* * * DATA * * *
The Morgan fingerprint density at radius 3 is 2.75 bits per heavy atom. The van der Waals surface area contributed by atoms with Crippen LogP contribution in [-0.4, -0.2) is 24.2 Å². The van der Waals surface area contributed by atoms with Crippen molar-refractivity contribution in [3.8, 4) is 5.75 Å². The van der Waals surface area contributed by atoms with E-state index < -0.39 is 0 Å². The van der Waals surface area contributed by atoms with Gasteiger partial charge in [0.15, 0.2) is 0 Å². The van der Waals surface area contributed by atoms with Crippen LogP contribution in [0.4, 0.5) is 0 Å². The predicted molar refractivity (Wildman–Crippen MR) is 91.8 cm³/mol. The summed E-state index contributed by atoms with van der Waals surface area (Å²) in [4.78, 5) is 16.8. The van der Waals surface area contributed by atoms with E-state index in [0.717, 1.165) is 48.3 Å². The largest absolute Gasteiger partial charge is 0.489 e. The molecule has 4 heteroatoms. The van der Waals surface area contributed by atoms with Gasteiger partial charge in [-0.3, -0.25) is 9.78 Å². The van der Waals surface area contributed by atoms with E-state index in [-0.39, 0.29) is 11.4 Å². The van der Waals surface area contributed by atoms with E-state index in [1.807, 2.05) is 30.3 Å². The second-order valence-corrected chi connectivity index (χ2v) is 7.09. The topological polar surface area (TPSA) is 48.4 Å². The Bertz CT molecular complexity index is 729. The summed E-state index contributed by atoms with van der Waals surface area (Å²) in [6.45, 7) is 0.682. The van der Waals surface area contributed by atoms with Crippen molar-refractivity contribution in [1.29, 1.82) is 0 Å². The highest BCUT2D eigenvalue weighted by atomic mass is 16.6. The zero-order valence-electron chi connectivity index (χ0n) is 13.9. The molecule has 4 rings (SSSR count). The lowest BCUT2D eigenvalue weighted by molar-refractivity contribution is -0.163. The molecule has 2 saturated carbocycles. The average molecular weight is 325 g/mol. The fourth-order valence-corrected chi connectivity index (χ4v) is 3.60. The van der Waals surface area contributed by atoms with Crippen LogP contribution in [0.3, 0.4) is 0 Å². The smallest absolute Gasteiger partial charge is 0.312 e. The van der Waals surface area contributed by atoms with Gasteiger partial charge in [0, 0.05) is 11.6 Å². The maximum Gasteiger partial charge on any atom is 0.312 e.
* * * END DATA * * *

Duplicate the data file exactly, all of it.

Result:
The Morgan fingerprint density at radius 3 is 2.75 bits per heavy atom. The van der Waals surface area contributed by atoms with Crippen LogP contribution in [-0.4, -0.2) is 24.2 Å². The van der Waals surface area contributed by atoms with Crippen molar-refractivity contribution in [3.8, 4) is 5.75 Å². The van der Waals surface area contributed by atoms with E-state index < -0.39 is 0 Å². The van der Waals surface area contributed by atoms with Gasteiger partial charge in [0.15, 0.2) is 0 Å². The van der Waals surface area contributed by atoms with Crippen LogP contribution in [0.4, 0.5) is 0 Å². The predicted molar refractivity (Wildman–Crippen MR) is 91.8 cm³/mol. The summed E-state index contributed by atoms with van der Waals surface area (Å²) in [4.78, 5) is 16.8. The van der Waals surface area contributed by atoms with E-state index in [0.717, 1.165) is 48.3 Å². The largest absolute Gasteiger partial charge is 0.489 e. The molecule has 4 heteroatoms. The van der Waals surface area contributed by atoms with Gasteiger partial charge in [-0.3, -0.25) is 9.78 Å². The van der Waals surface area contributed by atoms with E-state index in [-0.39, 0.29) is 11.4 Å². The van der Waals surface area contributed by atoms with E-state index in [1.807, 2.05) is 30.3 Å². The second-order valence-corrected chi connectivity index (χ2v) is 7.09. The topological polar surface area (TPSA) is 48.4 Å². The Bertz CT molecular complexity index is 729. The summed E-state index contributed by atoms with van der Waals surface area (Å²) in [6.45, 7) is 0.682. The van der Waals surface area contributed by atoms with Crippen molar-refractivity contribution in [1.29, 1.82) is 0 Å². The highest BCUT2D eigenvalue weighted by atomic mass is 16.6. The zero-order valence-electron chi connectivity index (χ0n) is 13.9. The molecule has 4 rings (SSSR count). The lowest BCUT2D eigenvalue weighted by molar-refractivity contribution is -0.163. The molecule has 2 saturated carbocycles. The average molecular weight is 325 g/mol. The fourth-order valence-corrected chi connectivity index (χ4v) is 3.60. The van der Waals surface area contributed by atoms with Crippen LogP contribution in [0.3, 0.4) is 0 Å². The smallest absolute Gasteiger partial charge is 0.312 e. The van der Waals surface area contributed by atoms with Gasteiger partial charge in [0, 0.05) is 11.6 Å². The maximum Gasteiger partial charge on any atom is 0.312 e.